Thursday, 4 April 2013

D is for dots and dashes ...

And double quotation marks ... so not quite Morse

These three Ds have become prominent in my life since the editing really kicked in.

I like to think I have a firm grasp of grammar and punctuation. My parents corrected me all the time when I was growing up. One was a sub-editor, the other a teacher, both Scots. ‘Me and Janet went swimming,’ I’d say. Cue rolls of thunder and a rumbling chorus of disapproval which I can only capture in capitals. ‘JANET AND I WENT SWIMMING.’ They’d always say it together, even if they were in different rooms. As for punctuation, I wasn’t allowed to get away with a thing. ‘Full stop. Capital letter!’

My grammar improved, thanks to Latin – not English. This I ditched as soon as I could. (I think this was mainly due to Jane Austen. I apologise to her fans, but you couldn’t pay me to read it. People have tried and failed.)

Working for different newspapers assisted in my punctuation apprenticeship. Each had its own ‘house style’. Not so much guidelines, these were absolutes and adhered to on pain of death. Dot, dot, dot was frowned on, unless in speech or a fancy feature. They were always a fiddle, because in most places I worked, you had insert a ‘thin’ before the first dot, thins between the dots and final thin at the end. Luckily, our in-house computer system was sufficiently sophisticated to allow for macros, so I programmed mine up so my fingers didn't fall off. The same applied to the ‘en’ rule, or ‘nuts’. Woe betide anyone who forgot the spaces … or the second ‘en’ rule if the phrase was mid-sentence.

So, when it came to editing the first ebook, I was astonished see that no spaces were allowed – at all! I gather it gums up the digital works. See how technical I’m becoming? That’s fine by me, of course. I don’t have a preference. As a slogging ex-sub-editor, I’m happy to fall in with practice. If it's clear, fine by me.

Then I found out the ‘no-space’ rule also applied to dashes. Fine, again, but then I had to do my homework. It seems there are four dashy-type things. There’s the hyphen (-). Check. Slightly wider is the minus sign, which you find on a number pad. A lot of people use the hyphen, but the sharp-eyed among you know the minus sign is marginally wider. Then there’s the ‘en’ rule (–), and, finally the ‘em’ rule (—), called ‘muttons’, apparently. My American editors all use the long ‘em’ rule. I struggled to find it on my keyboard. When I attempted a series of keystrokes to create it, I actually converted the blinking cursor into an ‘em’ rule. How daft is that! Now I just copy it from a browser search and replace the lot in one go.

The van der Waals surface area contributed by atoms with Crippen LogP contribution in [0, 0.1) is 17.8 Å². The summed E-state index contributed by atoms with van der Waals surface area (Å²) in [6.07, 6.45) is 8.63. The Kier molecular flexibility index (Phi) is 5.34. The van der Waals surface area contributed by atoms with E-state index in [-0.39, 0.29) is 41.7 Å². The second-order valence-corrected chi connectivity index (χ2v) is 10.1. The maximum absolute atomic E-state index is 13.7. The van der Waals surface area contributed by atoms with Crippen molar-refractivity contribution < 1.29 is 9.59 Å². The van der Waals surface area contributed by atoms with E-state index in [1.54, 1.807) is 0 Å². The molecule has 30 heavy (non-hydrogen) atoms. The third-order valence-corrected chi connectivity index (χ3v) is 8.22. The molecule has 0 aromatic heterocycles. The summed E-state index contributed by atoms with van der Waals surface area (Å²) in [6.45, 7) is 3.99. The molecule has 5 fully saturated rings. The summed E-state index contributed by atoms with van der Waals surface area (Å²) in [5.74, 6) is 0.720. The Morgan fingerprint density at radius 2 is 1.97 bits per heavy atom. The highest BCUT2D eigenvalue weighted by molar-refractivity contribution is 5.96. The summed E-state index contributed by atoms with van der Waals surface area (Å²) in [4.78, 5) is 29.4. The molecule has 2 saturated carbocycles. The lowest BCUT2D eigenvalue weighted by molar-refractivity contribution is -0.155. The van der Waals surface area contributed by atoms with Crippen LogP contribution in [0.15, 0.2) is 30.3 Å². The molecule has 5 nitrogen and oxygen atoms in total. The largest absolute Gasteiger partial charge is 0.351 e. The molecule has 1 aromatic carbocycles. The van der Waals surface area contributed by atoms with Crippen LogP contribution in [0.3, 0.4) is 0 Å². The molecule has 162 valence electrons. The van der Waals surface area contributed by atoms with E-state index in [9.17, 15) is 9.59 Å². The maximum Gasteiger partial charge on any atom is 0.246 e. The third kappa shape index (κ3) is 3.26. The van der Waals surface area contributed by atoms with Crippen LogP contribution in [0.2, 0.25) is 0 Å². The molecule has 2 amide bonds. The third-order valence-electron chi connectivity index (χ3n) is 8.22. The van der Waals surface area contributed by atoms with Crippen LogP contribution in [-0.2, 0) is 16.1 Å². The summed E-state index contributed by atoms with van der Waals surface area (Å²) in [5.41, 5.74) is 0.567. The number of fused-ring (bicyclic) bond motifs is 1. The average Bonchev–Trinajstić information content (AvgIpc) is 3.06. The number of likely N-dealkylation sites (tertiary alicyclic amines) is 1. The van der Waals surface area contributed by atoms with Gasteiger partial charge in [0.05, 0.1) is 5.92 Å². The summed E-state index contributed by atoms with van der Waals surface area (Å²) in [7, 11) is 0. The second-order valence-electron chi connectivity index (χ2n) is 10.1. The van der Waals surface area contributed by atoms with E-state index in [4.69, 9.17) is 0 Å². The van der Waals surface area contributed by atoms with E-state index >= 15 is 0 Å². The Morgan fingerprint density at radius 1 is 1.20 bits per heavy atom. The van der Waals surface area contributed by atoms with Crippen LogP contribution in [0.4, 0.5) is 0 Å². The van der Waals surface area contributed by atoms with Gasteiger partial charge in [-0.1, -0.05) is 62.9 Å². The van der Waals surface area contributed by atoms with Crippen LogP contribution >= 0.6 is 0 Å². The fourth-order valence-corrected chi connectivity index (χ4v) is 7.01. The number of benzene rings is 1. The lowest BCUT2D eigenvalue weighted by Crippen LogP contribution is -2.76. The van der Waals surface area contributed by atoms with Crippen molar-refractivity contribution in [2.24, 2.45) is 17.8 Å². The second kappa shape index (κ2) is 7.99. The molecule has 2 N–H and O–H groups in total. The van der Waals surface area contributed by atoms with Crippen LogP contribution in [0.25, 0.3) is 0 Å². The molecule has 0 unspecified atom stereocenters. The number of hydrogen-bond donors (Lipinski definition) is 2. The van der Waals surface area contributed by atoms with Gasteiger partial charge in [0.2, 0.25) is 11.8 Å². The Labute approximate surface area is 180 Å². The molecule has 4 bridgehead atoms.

The trickiest thing to sort was the double quotation. Again, I really don’t care, as long as it’s all consistent, but I find it much faster to type the single apostrophe then constantly have to hit the shift 2 for the double. But there is a difficulty with ‘find and replace’ in this case. The close quotation (’) is the same as an apostrophe.

Aha, but I’ve outwitted the system. All you do is convert every apostrophe into a dummy character (I use a dollar sign). Then, find and replace all the single open and close quotations with double (watching out for quotations within quotations, of course), then convert the dollar sign back into the apostrophe. 

With me so far? It works, but you need to keep a clear head – and save every time you finish a round of replacing. (I learned this the hard way.) I can send you my check sheet. Really. It works.

So, after much fiddling about, I decided that I’m so used to my personal system that I shall keep typing and punctuating as I’ve always done. I’ve worked out it only takes me a focused half-hour marathon session to tidy up a 100,000-word manuscript. Yup. 

You could say I just dash it off.

Punctuation. Love it. Yes, really.

By Pamela Kelt 

PS If David 'Million-word-year' Bowman is reading this, do let me know if I've made any mistooks.


  1. Of course I'm reading it. Seeing as my punctuation control doesn't pass muster (I'm comma averse), I'll defer to others to find the mistakes.
    PS I hate the em dash.
    If you really, really want to annoy yourself on a keyboard, try swtiching regularly between Apple and PC - Apple shift 2 is an @ sign and the double quotation is shift single quote. Fun.

  2. Interesting. I am a grammar illiterate. Sure I get the periods right, but commas are my nemesis and then throw in a few ellipses, en or em dashes and you've lost me. I lean heavily on my critique group and copy editor for the correct way to do things.

  3. This was funny,Pam. One of my critique partners was a editor for magazines in another life and she taught me the space dot space configuation. I'd just done...willy nilly. So I learned my lesson and did it properly. Then I learned from my wonderful editor that's not how e-pubs do it. Interesting the quirks. Tell me the rule and I'll follow it. Though I like your idea of just subbing away all at one time at the end. I have to do that with the double space at the end of sentances. I'm about half-way converted, so still have some of those double slip thought. LOL Good post.

  4. Glad I've never had to edit an eBook.

  5. I am not that good with punctuation. I know I have to improve that side. I am still not clear how muttons works.